Follow the Leader - In Ways that Honor God

A short Bible study looking at two situations, one in the life of Sarah and one in the life of David. One followed bad advice and one rejected it.

Before doing this study, please read the one-minute Introduction: Follow the Leader.

It explains that we must be careful not to follow ungodly leaders. We're called to respect leaders in the church, but we still must test their teaching with God's Word to make sure we aren't mislead. 

The two examples below give us more insight into godly and ungodly "following."

1. For the most part Sarah was a good example of a submissive wife. But this is one of several times she failed.

Genesis 20:1-5: Now Abraham moved on from there into the region of the Negev and lived between Kadesh and Shur. For a while he stayed in Gerar, 2 and there Abraham said of his wife Sarah, “She is my sister.” Then Abimelek king of Gerar sent for Sarah and took her. 3 But God came to Abimelek in a dream one night and said to him, “You are as good as dead because of the woman you have taken; she is a married woman.” 4 Now Abimelek had not gone near her, so he said, “Lord, will you destroy an innocent nation? 5 Did he not say to me, ‘She is my sister,’ and didn’t she also say, ‘He is my brother’? I have done this with a clear conscience and clean hands.” 

Sarah was a bad follower in this situation, doing something ungodly for Abraham when she should have respectfully refused. Even though wives are supposed to submit to their husbands, submission never involves violating God's laws. Note the wording of Colossians 3:18Wives, submit yourselves to your husbands, as is fitting in the Lord. Sarah would have been forced into an adulterous sexual relationship with Abimelek if God had not rescued her. 

This principle is true of a soldier and his commanding officer, an employee and her boss, Church members and their pastor, and a child and their parents. Scripture tells us to respect those in authority, but we are never to violate God's commands in the process. God's authority is always supreme.

Then, later in the chapter (verses 11-13) when Abimelek asked Abraham why he deceived him:

11 Abraham replied, “I said to myself, ‘There is surely no fear of God in this place, and they will kill me because of my wife.’ 12 Besides, she really is my sister, the daughter of my father though not of my mother; and she became my wife. 13 And when God had me wander from my father’s household, I said to her, ‘This is how you can show your love to me: Everywhere we go, say of me, “He is my brother.”

Abraham's plan was foolish, dishonest, and lacking in faith. He used a half-truth (i.e. half-lie) to protect himself instead of trusting God. It's interesting that the pagan Abimelek showed more faith than Abraham in this passage - God spoke to Abimelek and he listened!


2. David committed some serious sins, but he understood authority better than most.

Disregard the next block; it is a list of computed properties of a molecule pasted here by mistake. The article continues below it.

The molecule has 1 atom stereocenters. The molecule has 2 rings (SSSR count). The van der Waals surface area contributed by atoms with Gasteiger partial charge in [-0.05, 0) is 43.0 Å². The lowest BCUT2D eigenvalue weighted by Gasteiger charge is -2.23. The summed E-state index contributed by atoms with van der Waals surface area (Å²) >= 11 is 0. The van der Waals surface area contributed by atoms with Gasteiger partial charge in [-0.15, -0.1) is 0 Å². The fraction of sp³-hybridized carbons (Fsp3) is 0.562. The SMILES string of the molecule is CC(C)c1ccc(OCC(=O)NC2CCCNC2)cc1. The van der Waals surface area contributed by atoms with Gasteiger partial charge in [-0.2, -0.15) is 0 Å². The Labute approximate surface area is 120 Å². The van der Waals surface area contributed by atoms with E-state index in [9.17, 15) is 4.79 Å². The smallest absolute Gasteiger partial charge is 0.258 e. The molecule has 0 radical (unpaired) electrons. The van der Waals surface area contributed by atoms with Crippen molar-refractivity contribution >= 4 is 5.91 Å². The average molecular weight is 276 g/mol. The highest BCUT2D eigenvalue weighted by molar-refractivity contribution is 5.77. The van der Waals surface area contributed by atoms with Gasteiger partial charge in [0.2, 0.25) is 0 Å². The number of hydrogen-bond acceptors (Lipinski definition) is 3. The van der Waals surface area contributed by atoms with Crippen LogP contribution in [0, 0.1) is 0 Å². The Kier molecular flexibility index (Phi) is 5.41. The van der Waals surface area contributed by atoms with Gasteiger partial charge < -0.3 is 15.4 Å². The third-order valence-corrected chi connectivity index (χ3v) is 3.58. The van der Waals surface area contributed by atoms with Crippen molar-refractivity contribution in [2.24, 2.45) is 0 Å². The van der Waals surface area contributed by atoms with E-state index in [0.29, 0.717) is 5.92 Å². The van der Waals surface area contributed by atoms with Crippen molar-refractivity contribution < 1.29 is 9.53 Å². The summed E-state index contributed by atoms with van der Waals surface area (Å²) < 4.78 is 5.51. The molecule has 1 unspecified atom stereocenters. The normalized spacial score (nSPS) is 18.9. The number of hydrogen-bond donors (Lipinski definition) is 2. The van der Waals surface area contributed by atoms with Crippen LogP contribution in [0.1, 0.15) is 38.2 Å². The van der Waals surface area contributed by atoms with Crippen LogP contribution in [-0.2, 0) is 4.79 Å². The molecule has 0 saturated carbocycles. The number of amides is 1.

1 Samuel 24:1-7: After Saul returned from fighting the Philistines, he was told that David had gone into the wilderness of En-gedi. 2 So Saul chose 3,000 elite troops from all Israel and went to search for David and his men near the rocks of the wild goats. 3 At the place where the road passes some sheepfolds, Saul went into a cave to relieve himself. But as it happened, David and his men were hiding farther back in that very cave! 4 “Now’s your opportunity!” David’s men whispered to him. “Today the Lord is telling you, ‘I will certainly put your enemy into your power, to do with as you wish.’” So David crept forward and cut off a piece of the hem of Saul’s robe. 5 But then David’s conscience began bothering him because he had cut Saul’s robe. 6 He said to his men, “The Lord forbid that I should do this to my lord the king. I shouldn’t attack the Lord’s anointed one, for the Lord himself has chosen him.” 7 So David restrained his men and did not let them kill Saul. (NLT) 

David finds his enemy Saul in a compromised position. Saul would have killed David if he'd found him in a similar situation. From a human standpoint, Saul certainly deserved to be killed considering the way he had violated God's commands and was intent on murdering David. In addition, David's men told him God had given him this opportunity and he should take it.

But David had a faith-filled understanding of God's commands to respect those in authority. He knew God would deal with Saul in his own way and in his own time, so David refused to harm Saul and even felt remorse for taking a piece of his robe.  

David was a godly follower in this situation--he overcame peer pressure and personal offense to do the right thing. This is one of many reasons that, despite his serious sins, David was a man who had a heart for God. To read more about what set David apart, see 8 Elements of Repentance and Restoration and if you're married, I encourage you to read another devotion that addresses David's attitude toward Saul: Having God's Heart for Your Mother-in-law. (That last one should pique your curiosity 😊)